Have you ever been playing the board game Risk, found that a competitor only has Iceland and Northern Europe, but has three risk cards coming next turn? What do you do? You wipe him off the map as quickly as possible, of course, before he has a chance to use them and become something more threatening.

Friday, we learned that the Nusra Front in Syria had attacked a U.S.-trained opposition group, known as Division 30. While U.S. officials seemed surprised by this development — "This wasn't supposed to happen like this," one former senior American official told the New York Times — they shouldn't have been. Nusra's motivations were clear, and they were pretty open about them. From the New York Times:

The Nusra Front said in a statement on Friday that its aim was to eliminate Division 30 before it could gain a deeper foothold in Syria. The Nusra Front did much the same last year when it smashed the main groups that had been trained and equipped in a different American effort, one run covertly by the C.I.A.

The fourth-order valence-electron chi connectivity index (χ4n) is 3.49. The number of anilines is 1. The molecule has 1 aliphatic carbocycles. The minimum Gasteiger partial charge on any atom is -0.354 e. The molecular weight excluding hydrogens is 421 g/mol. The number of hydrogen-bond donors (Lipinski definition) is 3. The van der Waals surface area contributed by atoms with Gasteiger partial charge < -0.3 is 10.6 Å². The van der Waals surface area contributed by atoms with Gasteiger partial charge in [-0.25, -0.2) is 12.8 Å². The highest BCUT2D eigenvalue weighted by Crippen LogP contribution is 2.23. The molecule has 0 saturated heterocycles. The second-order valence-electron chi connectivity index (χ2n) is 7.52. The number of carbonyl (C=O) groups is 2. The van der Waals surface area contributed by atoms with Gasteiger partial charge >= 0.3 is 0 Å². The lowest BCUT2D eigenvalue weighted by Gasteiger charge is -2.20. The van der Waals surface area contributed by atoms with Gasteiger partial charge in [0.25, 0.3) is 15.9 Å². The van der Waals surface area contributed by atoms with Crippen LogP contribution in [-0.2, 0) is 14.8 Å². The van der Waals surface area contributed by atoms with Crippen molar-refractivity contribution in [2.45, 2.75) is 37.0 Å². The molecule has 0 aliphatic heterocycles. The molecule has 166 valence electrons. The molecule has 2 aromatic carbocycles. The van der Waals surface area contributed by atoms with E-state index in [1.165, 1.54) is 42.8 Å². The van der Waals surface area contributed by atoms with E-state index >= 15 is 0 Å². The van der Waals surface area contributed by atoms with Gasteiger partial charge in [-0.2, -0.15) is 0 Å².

There are many reasons why supporting rebels in civil wars is deeply morally problematic, but one seldom-discussed reason is that doing so makes them targets. Division 30 might be small relative to other players, but its existence represents the interests of the most powerful nation on earth. Not surprisingly, the al-Qaeda-linked Nusra front would want to eliminate such a group as quickly as possible before it turns into something more threatening.

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